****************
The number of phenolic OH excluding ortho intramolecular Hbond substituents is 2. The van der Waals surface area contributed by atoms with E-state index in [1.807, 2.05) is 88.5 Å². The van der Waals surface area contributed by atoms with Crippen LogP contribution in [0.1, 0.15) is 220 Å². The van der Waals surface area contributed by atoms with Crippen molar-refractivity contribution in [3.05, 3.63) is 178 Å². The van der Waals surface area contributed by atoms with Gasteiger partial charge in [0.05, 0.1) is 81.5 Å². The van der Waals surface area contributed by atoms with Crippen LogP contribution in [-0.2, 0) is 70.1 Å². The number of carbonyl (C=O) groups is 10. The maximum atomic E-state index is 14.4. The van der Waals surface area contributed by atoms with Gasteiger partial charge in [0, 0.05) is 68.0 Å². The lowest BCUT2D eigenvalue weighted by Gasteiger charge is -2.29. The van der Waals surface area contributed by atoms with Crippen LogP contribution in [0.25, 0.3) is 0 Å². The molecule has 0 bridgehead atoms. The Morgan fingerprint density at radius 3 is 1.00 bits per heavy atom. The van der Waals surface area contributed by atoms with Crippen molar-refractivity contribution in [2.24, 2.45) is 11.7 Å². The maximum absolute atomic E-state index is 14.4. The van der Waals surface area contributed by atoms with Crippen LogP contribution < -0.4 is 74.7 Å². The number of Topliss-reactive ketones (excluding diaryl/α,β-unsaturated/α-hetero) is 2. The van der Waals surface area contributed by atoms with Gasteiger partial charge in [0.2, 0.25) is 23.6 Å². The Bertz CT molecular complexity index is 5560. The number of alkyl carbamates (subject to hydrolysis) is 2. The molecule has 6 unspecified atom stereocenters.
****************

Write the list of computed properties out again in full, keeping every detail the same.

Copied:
The number of phenolic OH excluding ortho intramolecular Hbond substituents is 2. The van der Waals surface area contributed by atoms with E-state index in [1.807, 2.05) is 88.5 Å². The van der Waals surface area contributed by atoms with Crippen LogP contribution in [0.1, 0.15) is 220 Å². The van der Waals surface area contributed by atoms with Crippen molar-refractivity contribution in [3.05, 3.63) is 178 Å². The van der Waals surface area contributed by atoms with Gasteiger partial charge in [0.05, 0.1) is 81.5 Å². The van der Waals surface area contributed by atoms with Crippen LogP contribution in [-0.2, 0) is 70.1 Å². The number of carbonyl (C=O) groups is 10. The maximum atomic E-state index is 14.4. The van der Waals surface area contributed by atoms with Gasteiger partial charge in [0, 0.05) is 68.0 Å². The lowest BCUT2D eigenvalue weighted by Gasteiger charge is -2.29. The van der Waals surface area contributed by atoms with Crippen LogP contribution in [0.25, 0.3) is 0 Å². The molecule has 0 bridgehead atoms. The Morgan fingerprint density at radius 3 is 1.00 bits per heavy atom. The van der Waals surface area contributed by atoms with Crippen molar-refractivity contribution in [2.24, 2.45) is 11.7 Å². The maximum absolute atomic E-state index is 14.4. The van der Waals surface area contributed by atoms with Crippen LogP contribution < -0.4 is 74.7 Å². The number of Topliss-reactive ketones (excluding diaryl/α,β-unsaturated/α-hetero) is 2. The van der Waals surface area contributed by atoms with Gasteiger partial charge in [0.2, 0.25) is 23.6 Å². The Bertz CT molecular complexity index is 5560. The number of alkyl carbamates (subject to hydrolysis) is 2. The molecule has 6 unspecified atom stereocenters.